Faculty & Research
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Areas of Research

Graduate Student Colloquium


A introspection on the graduate student colloquium series...

Every academic year, our department organizes the graduate student colloquium series. The colloquium series is a forum for speakers both to announce their progress in their thesis projects and to practice delivering public presentations concisely. This translates to practice for the oral component of generals examinations, professional conferences, committee meetings, and job interviews. There is no other opportunity that is universally available for all the graduate students to talk to such a broad audience, except for the annual retreat. In addition to benefiting the speakers, the colloquium series also benefits the audience by providing an opportunity to 'scout out' the research opportunities offered by the department and to catch up on the latest research projects of the department.

It's really true that the colloquium exists because of the students and for the students. In many ways, the colloquium embodies our sense of the scientific community and projects our vision of the most thrilling frontiers in molecular biology.

Seminars


World-class biologists regularly present seminars to the Princeton biology community. Graduate students are encouraged to meet one-on-one or in groups with invited speakers during each guest's visit.

Retreat


The Molecular Biology departmental retreat is an annual scientific and social gathering in which graduate students give talks, present posters, socialize, and interact with each other and other members of the Department.

Symposia


Graduate students organize a symposium every other year; past topics have included “The Genetics of Sex”, “RNA Today”, and “Mechanisms of Pathogenesis”. Students have also organized meetings focused on careers in science and feature presentations from former students.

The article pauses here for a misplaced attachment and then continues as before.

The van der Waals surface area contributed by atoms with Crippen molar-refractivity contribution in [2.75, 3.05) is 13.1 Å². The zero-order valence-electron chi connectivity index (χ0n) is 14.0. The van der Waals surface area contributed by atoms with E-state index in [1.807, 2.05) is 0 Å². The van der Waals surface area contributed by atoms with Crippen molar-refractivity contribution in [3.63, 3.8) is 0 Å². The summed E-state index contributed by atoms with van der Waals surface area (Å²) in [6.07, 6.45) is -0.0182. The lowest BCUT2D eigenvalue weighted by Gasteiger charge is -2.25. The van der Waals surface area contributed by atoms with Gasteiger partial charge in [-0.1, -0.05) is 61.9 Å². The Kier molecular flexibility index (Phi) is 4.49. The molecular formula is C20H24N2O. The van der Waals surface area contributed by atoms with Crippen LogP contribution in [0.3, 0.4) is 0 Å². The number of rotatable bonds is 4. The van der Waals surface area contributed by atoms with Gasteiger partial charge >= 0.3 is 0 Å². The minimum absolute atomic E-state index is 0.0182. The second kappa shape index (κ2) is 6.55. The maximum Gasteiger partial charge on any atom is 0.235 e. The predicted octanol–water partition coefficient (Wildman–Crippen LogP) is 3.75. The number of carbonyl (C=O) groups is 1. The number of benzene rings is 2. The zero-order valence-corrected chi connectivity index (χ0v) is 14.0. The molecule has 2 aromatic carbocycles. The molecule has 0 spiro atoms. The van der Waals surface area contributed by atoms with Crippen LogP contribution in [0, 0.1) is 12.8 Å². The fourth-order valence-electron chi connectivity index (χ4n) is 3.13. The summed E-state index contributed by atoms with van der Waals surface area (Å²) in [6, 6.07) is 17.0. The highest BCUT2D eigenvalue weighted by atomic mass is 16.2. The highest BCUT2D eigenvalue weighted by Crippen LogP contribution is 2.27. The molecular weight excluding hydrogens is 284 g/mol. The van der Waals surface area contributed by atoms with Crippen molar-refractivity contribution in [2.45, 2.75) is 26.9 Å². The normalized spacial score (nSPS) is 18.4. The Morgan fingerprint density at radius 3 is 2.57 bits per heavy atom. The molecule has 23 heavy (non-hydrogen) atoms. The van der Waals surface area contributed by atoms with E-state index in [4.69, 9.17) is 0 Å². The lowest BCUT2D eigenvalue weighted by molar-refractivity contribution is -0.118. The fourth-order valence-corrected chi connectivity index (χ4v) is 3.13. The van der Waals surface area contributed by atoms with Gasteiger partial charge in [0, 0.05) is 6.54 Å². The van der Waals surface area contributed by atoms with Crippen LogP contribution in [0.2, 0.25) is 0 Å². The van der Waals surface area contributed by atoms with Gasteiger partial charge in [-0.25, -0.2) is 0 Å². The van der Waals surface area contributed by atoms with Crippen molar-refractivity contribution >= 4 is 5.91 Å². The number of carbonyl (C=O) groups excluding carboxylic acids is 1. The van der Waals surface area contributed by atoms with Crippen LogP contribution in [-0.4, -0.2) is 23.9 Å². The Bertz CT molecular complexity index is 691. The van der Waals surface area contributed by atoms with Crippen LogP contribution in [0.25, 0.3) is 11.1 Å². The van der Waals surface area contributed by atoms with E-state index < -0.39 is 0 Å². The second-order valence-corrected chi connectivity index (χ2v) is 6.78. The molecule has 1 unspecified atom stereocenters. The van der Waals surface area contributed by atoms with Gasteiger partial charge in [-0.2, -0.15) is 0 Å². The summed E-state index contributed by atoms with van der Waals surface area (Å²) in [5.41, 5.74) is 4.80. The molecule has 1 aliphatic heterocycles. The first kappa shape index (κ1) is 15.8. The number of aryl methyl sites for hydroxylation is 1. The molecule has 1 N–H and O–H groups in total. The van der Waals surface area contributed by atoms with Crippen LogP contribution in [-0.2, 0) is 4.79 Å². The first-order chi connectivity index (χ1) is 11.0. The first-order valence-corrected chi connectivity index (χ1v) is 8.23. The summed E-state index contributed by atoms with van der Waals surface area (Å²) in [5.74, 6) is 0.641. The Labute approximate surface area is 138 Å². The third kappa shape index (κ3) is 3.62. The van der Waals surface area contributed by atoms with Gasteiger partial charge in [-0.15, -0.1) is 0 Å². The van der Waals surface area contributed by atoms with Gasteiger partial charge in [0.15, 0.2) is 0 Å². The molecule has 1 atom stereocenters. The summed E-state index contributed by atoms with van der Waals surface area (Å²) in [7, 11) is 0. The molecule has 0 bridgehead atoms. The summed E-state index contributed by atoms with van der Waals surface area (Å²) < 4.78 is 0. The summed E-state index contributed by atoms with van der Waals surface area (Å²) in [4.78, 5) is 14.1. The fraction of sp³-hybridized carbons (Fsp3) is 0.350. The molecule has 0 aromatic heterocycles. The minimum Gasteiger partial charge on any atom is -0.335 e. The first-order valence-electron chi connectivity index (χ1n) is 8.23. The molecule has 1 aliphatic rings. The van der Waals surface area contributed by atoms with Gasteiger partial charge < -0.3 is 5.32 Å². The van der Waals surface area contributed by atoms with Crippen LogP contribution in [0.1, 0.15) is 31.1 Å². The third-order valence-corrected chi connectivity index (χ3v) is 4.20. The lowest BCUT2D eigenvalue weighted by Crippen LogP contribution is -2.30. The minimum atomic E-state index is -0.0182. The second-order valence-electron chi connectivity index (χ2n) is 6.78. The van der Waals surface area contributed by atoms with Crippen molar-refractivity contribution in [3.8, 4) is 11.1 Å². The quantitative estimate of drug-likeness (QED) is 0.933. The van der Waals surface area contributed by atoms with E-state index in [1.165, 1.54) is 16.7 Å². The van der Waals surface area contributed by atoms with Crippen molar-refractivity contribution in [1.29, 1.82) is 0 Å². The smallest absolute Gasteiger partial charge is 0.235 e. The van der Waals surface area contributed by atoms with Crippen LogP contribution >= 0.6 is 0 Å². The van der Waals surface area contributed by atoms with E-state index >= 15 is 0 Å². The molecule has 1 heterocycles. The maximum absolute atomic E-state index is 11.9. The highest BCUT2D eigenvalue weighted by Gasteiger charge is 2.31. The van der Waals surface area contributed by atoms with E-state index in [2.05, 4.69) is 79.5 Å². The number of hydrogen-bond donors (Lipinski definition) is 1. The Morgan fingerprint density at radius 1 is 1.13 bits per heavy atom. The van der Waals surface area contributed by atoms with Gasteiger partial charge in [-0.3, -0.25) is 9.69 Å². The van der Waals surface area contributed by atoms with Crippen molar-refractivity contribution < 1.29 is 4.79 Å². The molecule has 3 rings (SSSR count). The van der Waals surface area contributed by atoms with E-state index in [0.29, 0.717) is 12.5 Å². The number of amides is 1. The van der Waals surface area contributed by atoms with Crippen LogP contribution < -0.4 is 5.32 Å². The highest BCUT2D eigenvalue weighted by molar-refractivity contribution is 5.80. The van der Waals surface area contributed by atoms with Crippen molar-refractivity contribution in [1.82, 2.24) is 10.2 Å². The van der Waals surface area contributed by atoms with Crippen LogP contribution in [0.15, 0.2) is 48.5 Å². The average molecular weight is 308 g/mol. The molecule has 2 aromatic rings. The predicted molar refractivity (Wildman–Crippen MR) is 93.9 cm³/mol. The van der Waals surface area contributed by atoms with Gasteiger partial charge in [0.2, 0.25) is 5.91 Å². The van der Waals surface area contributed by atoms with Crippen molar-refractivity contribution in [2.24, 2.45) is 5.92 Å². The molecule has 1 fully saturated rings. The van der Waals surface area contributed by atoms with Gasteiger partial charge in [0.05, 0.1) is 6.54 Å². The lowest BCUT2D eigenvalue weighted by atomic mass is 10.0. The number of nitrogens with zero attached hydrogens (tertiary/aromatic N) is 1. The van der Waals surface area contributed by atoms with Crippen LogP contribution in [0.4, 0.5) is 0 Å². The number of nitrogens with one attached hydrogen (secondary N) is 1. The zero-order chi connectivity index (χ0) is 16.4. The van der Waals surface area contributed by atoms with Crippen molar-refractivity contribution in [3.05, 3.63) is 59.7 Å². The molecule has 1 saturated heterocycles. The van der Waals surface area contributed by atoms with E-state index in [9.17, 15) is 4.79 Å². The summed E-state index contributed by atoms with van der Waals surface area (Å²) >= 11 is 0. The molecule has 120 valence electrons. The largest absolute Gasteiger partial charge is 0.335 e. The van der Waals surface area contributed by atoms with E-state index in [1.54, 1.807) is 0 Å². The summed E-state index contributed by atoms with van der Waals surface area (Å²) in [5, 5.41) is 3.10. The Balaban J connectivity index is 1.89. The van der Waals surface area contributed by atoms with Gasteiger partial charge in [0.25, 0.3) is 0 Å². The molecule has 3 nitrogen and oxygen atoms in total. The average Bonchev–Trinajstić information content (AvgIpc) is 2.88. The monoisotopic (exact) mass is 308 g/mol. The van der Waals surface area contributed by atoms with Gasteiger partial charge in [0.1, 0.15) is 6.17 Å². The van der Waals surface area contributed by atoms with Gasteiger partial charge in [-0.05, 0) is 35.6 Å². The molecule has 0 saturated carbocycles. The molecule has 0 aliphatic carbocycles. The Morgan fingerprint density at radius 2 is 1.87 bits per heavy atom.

Other Research Groups


Many research groups with overlapping interests hold weekly meetings.  A few examples include Bacterial Signaling Meeting, CellBio Club, Developmental Colloquium, Neuroscience Lunch, Worm Club, and Yeast Meeting. These discussion groups foster opportunities for scientific collaboration between research groups on campus and often lead to new interdisciplinary research projects.

Biochemistry

Biochemistry is the foundation of all cellular processes and systems. Biochemical processes account for the functions of all cellular components, from proteins to lipids and metabolites, and the formation of complex networks that make a cell or system work. Encompassing a multitude of modern techniques and approaches, the field of biochemistry has a powerful diversity that can provide a detailed, mechanistic view of cellular pathways. With a long-standing tradition in biochemistry, Princeton reflects this diversity through the multidisciplinary span of our research. State-of-the-art mass spectrometry and X-ray crystallography are among the techniques utilized by our scientists to characterize cellular environments and pathways in health and disease. Our collaborative department is at the forefront of proteomics and metabolomics, which are integrated with genomics, microbiology, cancer and developmental biology, providing an opportunity for systems biology training at the interface between cellular biology and human disease.


Biophysics

Biologists and physicists at Princeton have always found common ground—the laws of physics are essential aspects of biology. The interface of these two disciplines was obvious from the beginnings of molecular biology. Today, because technology advances in imaging enables the study of single cells and single molecules, biologists are finding new reasons to work with physicists. The Department of Molecular Biology has a long-standing interaction with the Princeton Physics department, which has decades-old traditions of excellence and leadership in the core areas of fundamental physics. Interactions among biologists and physicists also occur in the Lewis Sigler Institute, where theory and experiments meet with often spectacular results.


Cancer

From the discovery of the tumor suppressor gene p53 to the identification of metastasis genes in breast cancer, Princeton has always had a strong tradition in cutting edge cancer research. As we advance toward personalized medicine in oncology, Princeton is uniquely positioned to provide cross-disciplinary training for the next generation of cancer biologists. Our research groups use state-of-the-art technologies to address important scientific questions relevant to cancer, including growth control and differentiation, cell signaling, genomic instability, cancer metabolism, tumor-stromal interactions, and metastasis. Training experience in cancer biology is further enhanced by the close collaborations among our laboratories with colleagues in the nearby Cancer Institute of New Jersey. We encourage you to explore the exciting and dynamic training opportunities in cancer biology offered by our diverse research groups.


Cell Biology